Inspiration can come from many places. It can come from good friends and family, or it can come quite unexpectedly from people you meet for the first time, who utter a few words that stay with you for a lifetime and are so powerful that they can affect a nation.
Such was the case with the name Namibia. The seed was planted when Prof. Kerina was a young man studying political science in Indonesia and was invited to the home of President Sukarno for tea. “I remember President Sukarno turning to me and asking, ‘My son, what is the name of your country?’ He wasn’t satisfied when I replied that it was called South West Africa. ‘Slaves and dogs are named by their masters,’ he said, ‘but free men name themselves.’ He suggested I write an article proposing a name and publish it in the journal for the ministry of foreign affairs. His words stayed with me for many years.”
Their time came when Kerina had completed his studies and joined a team at the UN – at the suggestion of Hoseo Kutako – petitioning for an independent country. He remembered Sukarno’s words and thought of a neutral name that would encompass all our ethnic groups. After much deliberation, he came up with the name ‘Namib’, ‘the vast place’, a name that refers to the ancient desert that shields the country on its western flank.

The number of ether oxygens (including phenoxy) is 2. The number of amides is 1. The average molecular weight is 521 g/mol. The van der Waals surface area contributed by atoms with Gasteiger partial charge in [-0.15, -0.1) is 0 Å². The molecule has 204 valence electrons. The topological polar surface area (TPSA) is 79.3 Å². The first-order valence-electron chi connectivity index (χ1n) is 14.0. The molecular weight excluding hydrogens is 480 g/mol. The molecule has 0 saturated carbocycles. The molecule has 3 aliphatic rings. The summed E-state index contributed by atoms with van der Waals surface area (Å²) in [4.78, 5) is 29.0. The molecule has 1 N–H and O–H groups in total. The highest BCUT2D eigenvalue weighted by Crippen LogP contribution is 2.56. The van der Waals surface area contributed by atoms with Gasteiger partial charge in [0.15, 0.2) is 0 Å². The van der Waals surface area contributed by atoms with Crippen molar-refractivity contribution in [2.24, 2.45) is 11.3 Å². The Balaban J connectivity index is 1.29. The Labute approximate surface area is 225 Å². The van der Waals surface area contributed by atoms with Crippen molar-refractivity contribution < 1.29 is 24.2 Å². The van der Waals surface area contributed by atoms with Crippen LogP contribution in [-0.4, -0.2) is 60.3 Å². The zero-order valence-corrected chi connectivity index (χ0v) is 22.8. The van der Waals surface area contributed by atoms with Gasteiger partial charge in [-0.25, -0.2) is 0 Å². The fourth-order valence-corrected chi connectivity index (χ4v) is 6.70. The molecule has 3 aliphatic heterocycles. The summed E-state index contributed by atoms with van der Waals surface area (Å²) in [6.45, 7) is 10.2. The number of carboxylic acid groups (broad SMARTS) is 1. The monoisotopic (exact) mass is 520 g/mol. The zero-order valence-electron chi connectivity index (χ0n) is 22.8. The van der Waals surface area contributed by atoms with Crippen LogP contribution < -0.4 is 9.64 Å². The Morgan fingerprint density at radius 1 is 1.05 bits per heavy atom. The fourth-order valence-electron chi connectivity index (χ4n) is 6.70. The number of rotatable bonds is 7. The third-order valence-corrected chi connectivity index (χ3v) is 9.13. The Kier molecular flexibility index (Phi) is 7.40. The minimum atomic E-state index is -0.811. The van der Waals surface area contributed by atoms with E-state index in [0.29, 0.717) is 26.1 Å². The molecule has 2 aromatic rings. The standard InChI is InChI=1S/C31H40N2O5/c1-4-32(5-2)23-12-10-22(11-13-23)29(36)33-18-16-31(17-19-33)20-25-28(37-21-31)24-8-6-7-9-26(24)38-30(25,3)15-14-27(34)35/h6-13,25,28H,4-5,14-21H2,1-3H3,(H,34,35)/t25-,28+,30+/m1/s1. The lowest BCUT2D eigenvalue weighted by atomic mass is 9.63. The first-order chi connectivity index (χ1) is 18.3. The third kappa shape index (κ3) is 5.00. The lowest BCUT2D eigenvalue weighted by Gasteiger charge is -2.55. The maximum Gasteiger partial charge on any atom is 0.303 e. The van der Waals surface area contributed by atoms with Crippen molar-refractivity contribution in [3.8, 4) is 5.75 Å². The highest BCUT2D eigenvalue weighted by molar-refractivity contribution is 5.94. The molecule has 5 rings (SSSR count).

Kerina suggested that when the country gained its independence, it be known as the ‘Republic of Namib’ and that the country’s nationalism be known as Namibianism. The name filtered into the consciousness of SWAPO and the UN, and was adopted by the nations of the world, finally evolving into the name ‘Namibia’.
Little did he know that day as they spoke over tea, that a few words and a grand idea would grow year by year and eventually identify and inspire a nation.